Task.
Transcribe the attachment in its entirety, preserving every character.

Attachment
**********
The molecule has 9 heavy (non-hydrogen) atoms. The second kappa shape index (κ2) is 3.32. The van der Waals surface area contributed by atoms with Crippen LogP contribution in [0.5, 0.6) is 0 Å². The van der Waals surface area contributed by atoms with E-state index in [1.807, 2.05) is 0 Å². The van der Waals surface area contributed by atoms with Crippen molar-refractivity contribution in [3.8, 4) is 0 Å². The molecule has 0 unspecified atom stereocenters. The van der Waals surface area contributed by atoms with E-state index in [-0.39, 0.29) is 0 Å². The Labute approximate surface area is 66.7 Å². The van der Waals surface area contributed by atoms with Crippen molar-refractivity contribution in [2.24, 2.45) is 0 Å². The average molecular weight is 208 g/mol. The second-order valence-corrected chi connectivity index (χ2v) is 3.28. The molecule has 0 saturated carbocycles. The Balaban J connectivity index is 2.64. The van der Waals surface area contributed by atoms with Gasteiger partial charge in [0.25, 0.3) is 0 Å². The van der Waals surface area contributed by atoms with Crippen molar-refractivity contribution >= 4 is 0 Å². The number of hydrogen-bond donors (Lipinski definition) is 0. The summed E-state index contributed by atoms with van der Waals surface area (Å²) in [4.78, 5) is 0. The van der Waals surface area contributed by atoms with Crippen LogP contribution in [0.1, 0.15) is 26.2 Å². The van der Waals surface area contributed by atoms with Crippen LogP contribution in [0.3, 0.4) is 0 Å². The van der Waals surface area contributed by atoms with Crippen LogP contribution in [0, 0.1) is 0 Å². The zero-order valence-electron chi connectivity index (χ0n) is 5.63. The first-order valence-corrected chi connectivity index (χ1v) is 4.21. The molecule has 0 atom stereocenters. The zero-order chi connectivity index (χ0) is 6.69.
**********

The molecule has 9 heavy (non-hydrogen) atoms. The second kappa shape index (κ2) is 3.32. The van der Waals surface area contributed by atoms with Crippen LogP contribution in [0.5, 0.6) is 0 Å². The van der Waals surface area contributed by atoms with E-state index in [1.807, 2.05) is 0 Å². The van der Waals surface area contributed by atoms with Crippen molar-refractivity contribution in [3.8, 4) is 0 Å². The molecule has 0 unspecified atom stereocenters. The van der Waals surface area contributed by atoms with E-state index in [-0.39, 0.29) is 0 Å². The Labute approximate surface area is 66.7 Å². The van der Waals surface area contributed by atoms with Crippen molar-refractivity contribution in [2.24, 2.45) is 0 Å². The average molecular weight is 208 g/mol. The second-order valence-corrected chi connectivity index (χ2v) is 3.28. The molecule has 0 saturated carbocycles. The Balaban J connectivity index is 2.64. The van der Waals surface area contributed by atoms with Gasteiger partial charge in [0.25, 0.3) is 0 Å². The van der Waals surface area contributed by atoms with Crippen molar-refractivity contribution >= 4 is 0 Å². The number of hydrogen-bond donors (Lipinski definition) is 0. The summed E-state index contributed by atoms with van der Waals surface area (Å²) in [4.78, 5) is 0. The van der Waals surface area contributed by atoms with Crippen LogP contribution in [0.1, 0.15) is 26.2 Å². The van der Waals surface area contributed by atoms with Crippen LogP contribution in [0.3, 0.4) is 0 Å². The van der Waals surface area contributed by atoms with Crippen LogP contribution in [0, 0.1) is 0 Å². The zero-order valence-electron chi connectivity index (χ0n) is 5.63. The first-order valence-corrected chi connectivity index (χ1v) is 4.21. The molecule has 0 atom stereocenters. The zero-order chi connectivity index (χ0) is 6.69.